Tricked-out treehouse is the ultimate man cave for Minnesota man
PLYMOUTH, Minn. — Just beyond the front gates of Matt Dunn's Plymouth estate, parked on an expansive stretch of lawn, is a hearse.
That's your first clue that this is no ordinary home. But visitors are still surprised by the many marvels hidden on Dunn's 3.6 acres. There's a full-size chessboard made of grass and stone, an aviary for parakeets, Christmas elf houses, a stunning magic arts collection — and an antique coffin in the garage.
Beyond all of that, in a wooded patch behind his already ample 6,500-square-foot house, is Dunn's crowning achievement to personalized living. It's a two-story treehouse he built himself, and it's the ultimate man cave.
Dunn, a professional magician, is 35. Along with his youthful looks, he has managed to retain the spirit of a child, someone who sees a wooded lot as a blank canvas for the dreams of his childhood.
He bought the estate three years ago, and when he saw the backyard, he thought, "OK, this is the perfect location for a treehouse," then added, "because you're talking to an adult child."
He started googling treehouses and got sucked into a digital vortex of increasingly elaborate backyard abodes.
"By the third page, there was a treehouse with a pool," he said. That, however, was too much even for Dunn.
Instead, he sketched up a tasteful playpen in the sky, complete with a sleeping loft and a Juliet balcony.
He started building it last summer, and finished his masterpiece this spring.
Since then, he has been spending a few nights a week in the deluxe, 480-square-foot treehouse. Other than plumbing, it has everything a magician needs: a stuffed zebra head, a grandfather clock from old Dayton's Christmas Nutcracker displays, a marble-topped bar, and a deck for watching horror movies that he projects onto a screen he mounted in the woods.
Dunn and his father built a treehouse when he was a child. It was nothing more than a platform with a couple of walls. But a treehouse on this grand scale was a first for the city of Plymouth.
"Sometimes you get requests, and you just shake your head," said Steve Juetten, director of community development for the city. "I have never seen anything like this."
Dunn had to get a variance to allow electricity in the structure, and was required to add railings and fencing to keep it safe for visitors.
He risked his own safety to make the treehouse look exactly how he envisioned — by standing on a ledge and tossing moss up to the roof.
Dunn's attention to detail comes from his fascination with the immersive amusement parks he visited in his youth. "Disney World damaged me heavily," he joked. He loved the animatronic-populated rides like Pirates of the Caribbean and the Haunted Mansion, and wondered, "How could I make something like this?"
He didn't hesitate to start trying. He began collecting Halloween decorations at age 10, making extravagant displays on the front lawn of his family's Plymouth home.
"You never know with Matthew," said his mother, Sue Dunn. "He's been full of creativity and enthusiasm all along."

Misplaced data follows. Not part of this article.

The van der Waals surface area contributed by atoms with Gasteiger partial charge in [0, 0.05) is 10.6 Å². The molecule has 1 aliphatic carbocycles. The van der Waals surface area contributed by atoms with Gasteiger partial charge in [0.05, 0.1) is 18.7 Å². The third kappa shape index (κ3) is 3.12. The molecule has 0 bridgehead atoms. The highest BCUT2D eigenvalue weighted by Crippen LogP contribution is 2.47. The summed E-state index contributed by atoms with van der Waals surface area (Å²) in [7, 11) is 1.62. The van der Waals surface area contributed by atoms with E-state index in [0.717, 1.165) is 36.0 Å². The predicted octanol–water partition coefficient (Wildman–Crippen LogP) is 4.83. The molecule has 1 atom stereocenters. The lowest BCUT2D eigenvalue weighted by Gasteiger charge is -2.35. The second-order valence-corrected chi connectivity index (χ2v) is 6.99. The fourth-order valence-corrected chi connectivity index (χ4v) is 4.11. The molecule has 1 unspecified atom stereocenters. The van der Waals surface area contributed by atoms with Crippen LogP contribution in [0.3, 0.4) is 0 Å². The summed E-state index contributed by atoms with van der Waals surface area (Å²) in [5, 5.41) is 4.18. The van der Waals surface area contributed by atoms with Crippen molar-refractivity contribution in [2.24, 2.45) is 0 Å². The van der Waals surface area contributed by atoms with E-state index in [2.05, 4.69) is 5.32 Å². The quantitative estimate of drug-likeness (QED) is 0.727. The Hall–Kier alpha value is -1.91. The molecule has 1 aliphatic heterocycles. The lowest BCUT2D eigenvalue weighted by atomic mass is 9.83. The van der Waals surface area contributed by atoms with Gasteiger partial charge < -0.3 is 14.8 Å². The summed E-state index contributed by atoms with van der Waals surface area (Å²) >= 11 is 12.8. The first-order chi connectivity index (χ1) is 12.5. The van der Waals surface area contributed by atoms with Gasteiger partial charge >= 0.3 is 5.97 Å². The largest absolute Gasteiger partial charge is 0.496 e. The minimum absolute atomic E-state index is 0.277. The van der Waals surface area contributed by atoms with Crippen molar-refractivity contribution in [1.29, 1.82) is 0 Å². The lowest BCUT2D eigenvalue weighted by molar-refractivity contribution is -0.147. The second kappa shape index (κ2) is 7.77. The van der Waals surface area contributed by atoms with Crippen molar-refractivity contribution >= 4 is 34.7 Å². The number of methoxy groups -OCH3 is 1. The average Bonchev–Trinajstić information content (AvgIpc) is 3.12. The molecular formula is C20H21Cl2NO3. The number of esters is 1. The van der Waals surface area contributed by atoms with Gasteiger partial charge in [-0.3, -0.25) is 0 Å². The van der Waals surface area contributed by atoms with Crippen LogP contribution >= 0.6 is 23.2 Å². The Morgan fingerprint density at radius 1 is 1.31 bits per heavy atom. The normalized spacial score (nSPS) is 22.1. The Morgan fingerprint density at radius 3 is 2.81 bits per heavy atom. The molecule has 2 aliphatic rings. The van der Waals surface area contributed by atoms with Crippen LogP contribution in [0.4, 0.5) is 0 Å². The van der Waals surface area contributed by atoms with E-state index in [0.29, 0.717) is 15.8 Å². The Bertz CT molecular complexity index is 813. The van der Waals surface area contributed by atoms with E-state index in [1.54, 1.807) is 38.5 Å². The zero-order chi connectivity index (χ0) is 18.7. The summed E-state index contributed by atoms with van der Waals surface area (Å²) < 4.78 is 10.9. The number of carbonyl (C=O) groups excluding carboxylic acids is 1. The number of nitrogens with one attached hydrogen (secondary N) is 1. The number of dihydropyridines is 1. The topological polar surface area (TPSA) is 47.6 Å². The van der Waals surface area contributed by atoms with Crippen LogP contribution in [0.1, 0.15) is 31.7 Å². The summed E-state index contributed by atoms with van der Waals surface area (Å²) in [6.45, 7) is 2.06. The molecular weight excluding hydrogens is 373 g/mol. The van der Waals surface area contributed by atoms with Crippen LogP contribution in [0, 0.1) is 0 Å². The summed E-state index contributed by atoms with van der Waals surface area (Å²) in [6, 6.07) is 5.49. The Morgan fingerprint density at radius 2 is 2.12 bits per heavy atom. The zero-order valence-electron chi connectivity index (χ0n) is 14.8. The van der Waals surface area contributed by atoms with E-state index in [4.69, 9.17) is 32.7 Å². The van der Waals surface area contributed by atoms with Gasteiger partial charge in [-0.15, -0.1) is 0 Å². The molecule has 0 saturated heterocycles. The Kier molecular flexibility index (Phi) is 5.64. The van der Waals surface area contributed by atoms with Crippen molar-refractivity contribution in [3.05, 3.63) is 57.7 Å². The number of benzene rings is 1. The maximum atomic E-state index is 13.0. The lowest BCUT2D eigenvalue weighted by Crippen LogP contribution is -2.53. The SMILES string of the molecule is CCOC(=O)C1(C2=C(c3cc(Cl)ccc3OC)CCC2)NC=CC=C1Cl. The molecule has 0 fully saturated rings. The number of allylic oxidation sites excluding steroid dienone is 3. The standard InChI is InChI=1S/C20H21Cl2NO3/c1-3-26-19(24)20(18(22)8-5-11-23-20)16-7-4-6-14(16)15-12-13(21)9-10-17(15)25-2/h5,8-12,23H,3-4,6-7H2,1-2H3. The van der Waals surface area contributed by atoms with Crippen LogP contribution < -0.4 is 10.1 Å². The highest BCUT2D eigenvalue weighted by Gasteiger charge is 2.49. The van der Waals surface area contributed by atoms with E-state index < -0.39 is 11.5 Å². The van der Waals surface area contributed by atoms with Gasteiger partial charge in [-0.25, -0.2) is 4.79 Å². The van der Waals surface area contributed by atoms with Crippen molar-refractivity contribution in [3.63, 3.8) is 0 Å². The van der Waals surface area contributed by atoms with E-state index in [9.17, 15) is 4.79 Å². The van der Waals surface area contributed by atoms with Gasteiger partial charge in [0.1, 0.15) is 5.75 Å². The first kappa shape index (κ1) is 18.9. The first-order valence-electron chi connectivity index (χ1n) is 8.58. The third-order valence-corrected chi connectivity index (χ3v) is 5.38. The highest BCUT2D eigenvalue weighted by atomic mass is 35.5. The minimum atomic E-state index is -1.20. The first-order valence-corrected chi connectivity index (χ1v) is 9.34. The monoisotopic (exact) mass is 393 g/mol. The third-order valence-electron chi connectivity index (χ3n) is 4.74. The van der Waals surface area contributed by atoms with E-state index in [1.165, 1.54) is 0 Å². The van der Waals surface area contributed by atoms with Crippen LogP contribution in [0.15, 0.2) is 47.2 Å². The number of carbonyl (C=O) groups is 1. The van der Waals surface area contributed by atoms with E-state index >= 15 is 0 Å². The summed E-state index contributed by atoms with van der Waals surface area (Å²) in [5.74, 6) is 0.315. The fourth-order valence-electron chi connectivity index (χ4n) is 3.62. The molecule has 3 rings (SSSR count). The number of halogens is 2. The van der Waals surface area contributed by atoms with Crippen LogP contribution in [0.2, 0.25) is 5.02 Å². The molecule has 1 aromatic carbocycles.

Dunn now makes more than half his income in one month each year as the owner of Scream Town, considered one of the country's best Halloween attractions, on 30 acres near Chaska.
The rest of the year, he earns his living performing sleight-of-hand tricks — sawing people in half and the like — as a magician at parties and corporate events. He's performed for everyone from the Minnesota Vikings to Gov. Mark Dayton.
"My big thing is entertainment," Dunn said. "I like to see people having a good time."
The treehouse is his love for his profession made manifest. Covered in dark green wood siding, with antlers mounted above the front door, the exterior has a Minnesota cabin aesthetic. But inside, Dunn decorated it to evoke Hollywood's Magic Castle, a famed clubhouse for magicians that's outfitted sumptuously with leather chairs and secret doors.
‘Addams Family’ aesthetic
"I always liked that 'Addams Family' look," he said.
Dunn created his own personal magic castle with red leather sofas, boxes of cigars and lots of taxidermy that he found on Craigslist — including that shocking zebra head. It's at once classy and a little eerie.
As far as treehouses go, Dunn's has more of a high-end feel than, say, "a Dennis the Menace type thing," said Larry Kahlow, owner of the Eagle Magic and Joke Store in Burnsville and a mentor to Dunn.
"You can pull out a cigar and sit there and watch Houdini escape from a trunk," said Kahlow, who has been a regular guest at the treehouse, coming over to watch movies on the projector.
Dunn, who is single, likes the term "man cave" for what he's built. Not that he needs one.
The sprawling main house is filled with more magic memorabilia and half-finished examples of his newest hobby, sculpting busts from clay.
He rents out rooms of what he calls his "Magician's Estate" on Airbnb. Guests often jump at the lifelike mannequin seated at the piano.
It's all part of Dunn's obsessively detailed, whimsical world-making.
"I love to see childhood dreams come true," he said.
Story by Sharyn Jackson / Star Tribune (Minneapolis)